Samsung removes smart vibrator from women's event, apologizes

Business

30 Aug 2019

Samsung asks entrepreneur to remove smart-vibrator from women's event, apologizes

At a recent women-in-tech event in San Francisco, an entrepreneur was asked to hide her product, a smart vibrator, from display.

Ironically, the event, hosted by Samsung and SF Women in Tech, was aimed at women's health.

This was despite the event organizers having invited the entrepreneur, Liz Klinger, and approving her attendance.

Although Samsung has apologized, Klinger doesn't seem convinced.

Event

Here's what happened at the San Francisco event

Here's what happened at the San Francisco event

Klinger, the co-founder and CEO of women-led smart sex toy company Lioness, was asked to remove her flagship product, the Lioness Vibrator, from display at the 'Growth and Innovation in the Wearable Device Market'.

Frustrated, she posted a tweet, only to be approached by a senior developer at Samsung four hours later, who told her, "It isn't women's health," The Hustle reported.

Klinger told to remove vibrator despite explaining it collects biofeedback

Notably, Klinger explained to the developer that the vibrator collects biofeedback adding, "We're in the early stages of working with healthcare and research firms because of it." However, the developer said, "It isn't wearable." Then why was Klinger invited to the event, to begin with?

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This is not okay, Klinger reacts on Twitter

"Samsung not okay with other aspects of women's health"

Speaking to The Verge about the event, Klinger noted, "Samsung is okay with women's health when it is about fertility and when it is about making babies, but they do not seem to be okay with the other aspects of women's health."

Quote

We regret an interaction that occurred with presenting start-up: Samsung

Meanwhile, for a week, Samsung maintained radio silence before releasing the following statement: "Samsung is proud to support both women in technology and the future of wearable innovation."

The statement added, "We regret an interaction that occurred with a presenting start-up and apologize to those involved. We have addressed this internally and will learn from this as we continue to sponsor female innovators."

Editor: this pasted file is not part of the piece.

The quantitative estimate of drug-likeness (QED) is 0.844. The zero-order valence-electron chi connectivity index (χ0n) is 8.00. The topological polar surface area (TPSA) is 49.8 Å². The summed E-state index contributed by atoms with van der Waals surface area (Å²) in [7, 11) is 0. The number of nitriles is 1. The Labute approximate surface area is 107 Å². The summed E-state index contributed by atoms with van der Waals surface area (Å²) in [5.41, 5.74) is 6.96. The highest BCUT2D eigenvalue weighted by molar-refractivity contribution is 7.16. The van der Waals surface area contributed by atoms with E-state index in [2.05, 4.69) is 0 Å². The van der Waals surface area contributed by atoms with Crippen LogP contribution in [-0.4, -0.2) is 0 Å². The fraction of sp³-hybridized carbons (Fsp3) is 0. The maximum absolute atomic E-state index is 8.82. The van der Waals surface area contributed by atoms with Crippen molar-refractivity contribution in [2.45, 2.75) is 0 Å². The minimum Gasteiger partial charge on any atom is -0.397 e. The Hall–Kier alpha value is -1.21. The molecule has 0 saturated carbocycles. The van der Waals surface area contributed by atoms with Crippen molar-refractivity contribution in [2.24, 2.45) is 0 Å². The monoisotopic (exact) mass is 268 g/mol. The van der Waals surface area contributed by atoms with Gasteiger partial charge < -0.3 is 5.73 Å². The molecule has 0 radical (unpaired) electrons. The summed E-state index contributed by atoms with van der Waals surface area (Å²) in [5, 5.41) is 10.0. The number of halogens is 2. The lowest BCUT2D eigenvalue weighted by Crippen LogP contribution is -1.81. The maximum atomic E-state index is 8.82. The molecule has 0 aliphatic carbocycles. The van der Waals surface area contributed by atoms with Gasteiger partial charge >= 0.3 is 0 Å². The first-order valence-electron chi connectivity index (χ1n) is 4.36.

Problems

However, Samsung didn't directly approach Lioness or Klinger

Shockingly, Samsung didn't directly apologize to Klinger.

After reading their statement online, she underlined the lack of any concrete steps that Samsung hopes to undertake.

Klinger highlighted, "Despite their secondhand apology, if you take into account that they haven't reached out to us, does it seem likely we or any other company in female sexual wellness will ever be included in their events again?"

Klinger fears companies like hers might soon be entirely excluded

Further, Klinger said that she had hoped for a commitment of "greater inclusion" from Samsung along with "concrete steps" through which they planned to achieve it. However, following their statement, she fears if the company has learned "to exclude/filter these companies ahead of time?"

History

In January, women's sex toy company had innovation award revoked

In January, women's sex toy company had innovation award revoked

This isn't the first time that the tech industry has gotten awkward with women's sexual health.

In January, the Consumer Electronics Show revoked the CES Innovation Award to women's sex toy company Lora DiCarlo after approving their attendance and presenting them the award.

The ensuing criticism forced CES to reinstate the award (albeit months later) and include sex tech products in its future events.

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